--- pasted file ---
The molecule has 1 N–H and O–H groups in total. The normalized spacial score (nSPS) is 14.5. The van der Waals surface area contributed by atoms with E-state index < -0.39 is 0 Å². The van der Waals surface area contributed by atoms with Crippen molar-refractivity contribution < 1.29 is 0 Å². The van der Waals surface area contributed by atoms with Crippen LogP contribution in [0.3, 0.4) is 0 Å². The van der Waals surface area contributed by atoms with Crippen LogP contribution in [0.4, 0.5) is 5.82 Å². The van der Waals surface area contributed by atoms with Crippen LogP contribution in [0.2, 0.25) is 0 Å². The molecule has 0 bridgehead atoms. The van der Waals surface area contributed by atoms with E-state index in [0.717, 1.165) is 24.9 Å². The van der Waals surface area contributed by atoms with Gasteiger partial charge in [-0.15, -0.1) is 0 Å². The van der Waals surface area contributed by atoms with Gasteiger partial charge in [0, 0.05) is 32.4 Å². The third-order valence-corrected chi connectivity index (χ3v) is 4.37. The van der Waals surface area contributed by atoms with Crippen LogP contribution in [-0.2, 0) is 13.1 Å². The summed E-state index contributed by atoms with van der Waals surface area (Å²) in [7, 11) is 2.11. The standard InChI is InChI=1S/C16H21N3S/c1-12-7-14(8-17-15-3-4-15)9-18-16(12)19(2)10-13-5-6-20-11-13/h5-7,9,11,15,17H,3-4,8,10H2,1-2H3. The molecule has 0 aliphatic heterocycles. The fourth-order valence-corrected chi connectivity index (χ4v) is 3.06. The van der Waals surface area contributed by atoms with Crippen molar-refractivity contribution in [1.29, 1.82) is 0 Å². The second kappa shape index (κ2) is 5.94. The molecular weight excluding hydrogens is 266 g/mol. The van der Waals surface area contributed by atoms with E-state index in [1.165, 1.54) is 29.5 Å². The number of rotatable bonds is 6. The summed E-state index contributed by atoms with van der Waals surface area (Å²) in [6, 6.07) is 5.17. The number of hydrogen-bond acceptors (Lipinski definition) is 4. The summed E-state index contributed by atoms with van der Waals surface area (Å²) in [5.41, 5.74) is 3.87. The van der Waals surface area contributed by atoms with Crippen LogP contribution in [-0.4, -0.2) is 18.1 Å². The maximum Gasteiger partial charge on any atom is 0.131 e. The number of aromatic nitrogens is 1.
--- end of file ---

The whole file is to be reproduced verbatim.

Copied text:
The molecule has 1 N–H and O–H groups in total. The normalized spacial score (nSPS) is 14.5. The van der Waals surface area contributed by atoms with E-state index < -0.39 is 0 Å². The van der Waals surface area contributed by atoms with Crippen molar-refractivity contribution < 1.29 is 0 Å². The van der Waals surface area contributed by atoms with Crippen LogP contribution in [0.3, 0.4) is 0 Å². The van der Waals surface area contributed by atoms with Crippen LogP contribution in [0.4, 0.5) is 5.82 Å². The van der Waals surface area contributed by atoms with Crippen LogP contribution in [0.2, 0.25) is 0 Å². The molecule has 0 bridgehead atoms. The van der Waals surface area contributed by atoms with E-state index in [0.717, 1.165) is 24.9 Å². The van der Waals surface area contributed by atoms with Gasteiger partial charge in [-0.15, -0.1) is 0 Å². The van der Waals surface area contributed by atoms with Gasteiger partial charge in [0, 0.05) is 32.4 Å². The third-order valence-corrected chi connectivity index (χ3v) is 4.37. The van der Waals surface area contributed by atoms with Crippen LogP contribution in [-0.2, 0) is 13.1 Å². The summed E-state index contributed by atoms with van der Waals surface area (Å²) in [7, 11) is 2.11. The standard InChI is InChI=1S/C16H21N3S/c1-12-7-14(8-17-15-3-4-15)9-18-16(12)19(2)10-13-5-6-20-11-13/h5-7,9,11,15,17H,3-4,8,10H2,1-2H3. The molecule has 0 aliphatic heterocycles. The fourth-order valence-corrected chi connectivity index (χ4v) is 3.06. The van der Waals surface area contributed by atoms with Crippen molar-refractivity contribution in [1.29, 1.82) is 0 Å². The second kappa shape index (κ2) is 5.94. The molecular weight excluding hydrogens is 266 g/mol. The van der Waals surface area contributed by atoms with E-state index in [1.165, 1.54) is 29.5 Å². The number of rotatable bonds is 6. The summed E-state index contributed by atoms with van der Waals surface area (Å²) in [6, 6.07) is 5.17. The number of hydrogen-bond acceptors (Lipinski definition) is 4. The summed E-state index contributed by atoms with van der Waals surface area (Å²) in [5.41, 5.74) is 3.87. The van der Waals surface area contributed by atoms with Crippen LogP contribution in [-0.4, -0.2) is 18.1 Å². The maximum Gasteiger partial charge on any atom is 0.131 e. The number of aromatic nitrogens is 1.